Gmail, Outlook Apps Build A Better Email Marketing Ecosystem
Despite concerns, mobile email app usage doesn't decrease engagement, columnist Kevin Gallant says.
With more than 50 percent of email users now opening emails on mobile devices, it’s no wonder major email providers like Gmail and Outlook are continuously launching new mobile apps and upgrades to make reading, writing and organizing emails easier on the go.
Outlook recently launched its new mobile application for iOS and Android in an effort to be the primary, all-encompassing email app for users on the two largest mobile software platforms. Gmail has continued to revolutionize the email industry by releasing the app Inbox, giving users more power over the organization of their email and daily schedule. Both apps directly compete with the native “Mail” app on iOS and other similar apps on Android.
Despite the obvious benefits these apps have for daily email users, most email marketers have valid concerns about deliverability. But if you look closely, the Gmail and Outlook apps do not actually spell doom for email marketers.
Why Marketers Are Concerned
Most marketers’ primary concern with new technology or an application change is fear that it will negatively impact email marketing programs.
Updates like Gmail’s “promotions” tab, Outlook’s “focused” and “other” folders, or the new pinning and bundling features on Gmail’s mobile app tend to make marketers believe they’ll have to change their entire email-marketing strategy. Many feel that these updates will make it even easier for consumers to avoid ever opening a marketing email.
And this concern is not without reason. Mobile email opens and clicks have fluctuated over the years, but as of the fourth quarter of 2014, mobile email opens are on the rise. Yesmail’s quarterly email benchmark report for the period found that mobile clicks account for almost 40 percent of all email clicks, largely due to responsive design. (Disclosure: I work for Yesmail.)
Along with the increase in email clicks, mobile conversion rates (purchase resulting from an email click) grew 70 percent in the fourth quarter of 2014. Despite valid concerns, marketers should instead be pleased that both Google and Outlook are creating apps to make life easier for mobile email users.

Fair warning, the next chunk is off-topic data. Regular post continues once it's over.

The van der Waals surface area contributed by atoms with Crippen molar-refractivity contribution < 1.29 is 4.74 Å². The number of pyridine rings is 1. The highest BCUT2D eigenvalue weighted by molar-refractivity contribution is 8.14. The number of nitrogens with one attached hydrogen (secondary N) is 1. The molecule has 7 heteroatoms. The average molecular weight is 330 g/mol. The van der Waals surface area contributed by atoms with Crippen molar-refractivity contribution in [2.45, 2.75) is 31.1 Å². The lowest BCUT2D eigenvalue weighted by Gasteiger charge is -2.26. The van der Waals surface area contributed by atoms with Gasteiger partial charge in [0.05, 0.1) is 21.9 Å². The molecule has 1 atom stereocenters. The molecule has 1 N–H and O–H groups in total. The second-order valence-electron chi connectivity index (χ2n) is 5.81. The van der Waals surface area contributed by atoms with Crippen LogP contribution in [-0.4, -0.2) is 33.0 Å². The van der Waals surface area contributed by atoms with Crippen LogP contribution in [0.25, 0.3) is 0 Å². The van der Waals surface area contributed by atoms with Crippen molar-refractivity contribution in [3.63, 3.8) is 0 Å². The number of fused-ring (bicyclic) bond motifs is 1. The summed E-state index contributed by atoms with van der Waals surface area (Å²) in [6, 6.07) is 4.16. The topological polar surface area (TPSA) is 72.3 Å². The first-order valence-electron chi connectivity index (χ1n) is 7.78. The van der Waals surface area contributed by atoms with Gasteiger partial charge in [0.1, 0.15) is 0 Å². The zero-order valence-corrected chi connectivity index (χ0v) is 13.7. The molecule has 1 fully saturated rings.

Yesmail found that updates like the Gmail app’s snooze, pin and bundling features had very little impact on open rates themselves. These updates actually will likely pose many benefits for marketers.
First, the app’s overall look and feel make opening an email easier than ever. Furthermore, when consumers snooze an email, Gmail’s app can remind them about it when they reach a certain place, which provides an opportunity for marketers to offer real-time, in-store offers.
Lastly, anytime a consumer receives an email in the predetermined or custom-built bundles, that bundle will jump to the top of inbox with all emails in that group easily identified.
Similarly, Outlook’s app is likely to have some benefits for marketers. Outlook’s “focused” and “other” folders are designed to be smart in that they group messages based on how often users interact with the sender. So, if a user is opening and clicking through emails from a certain marketer more often, those messages are likely to end up classified as “focused” rather than “other.”
More broadly, these apps will help marketers get more out of their active audience and keep them active. It’s now easier than ever for an ISP to determine if a user is not seeing your emails or is simply not interested.
As a result, marketers can learn more about their audience by being more active. Cleaner lists mean better data, and less guessing with older lapsed users means less deliverability implications.
A Better Ecosystem
Aside from offering benefits for both users and marketers when it comes to ease of use and deliverability, mobile email apps like those created by Gmail and Outlook are actually helping build a better overall ecosystem for marketers, ISPs and their mutual subscribers by encouraging two best practices:
• Responsive templates: The ISP applications have shown they were developed to coincide with the main points of interest of how they score engagement.
The apps are making it easier to understand when a subscriber is truly not engaged in the emails, which helps make the user experience better for both ISPs and subscribers. Because of this, marketers can better determine which customers are engaged and when, and personalize emails accordingly.
• Monitor mobile rendering: If an email doesn’t load well at the time a subscriber wants to engage with a brand, marketers are lessening their chances of that subscriber opening again. This will hurt the consumer experience and overall deliverability.
There’s a positive cycle in email opens, and that’s likely because marketers are applying responsive design.
On April 21, Google will include mobile-friendliness as a ranking signal, emphasizing the mobile takeover. This change — along with updates to Google and Outlook apps — proves the growing role mobile is playing in marketing, and it’s just one of the many reasons to adapt to the new email-marketing ecosystem.
Incorporating responsive design will help marketers reach their audience where and when they want to be met.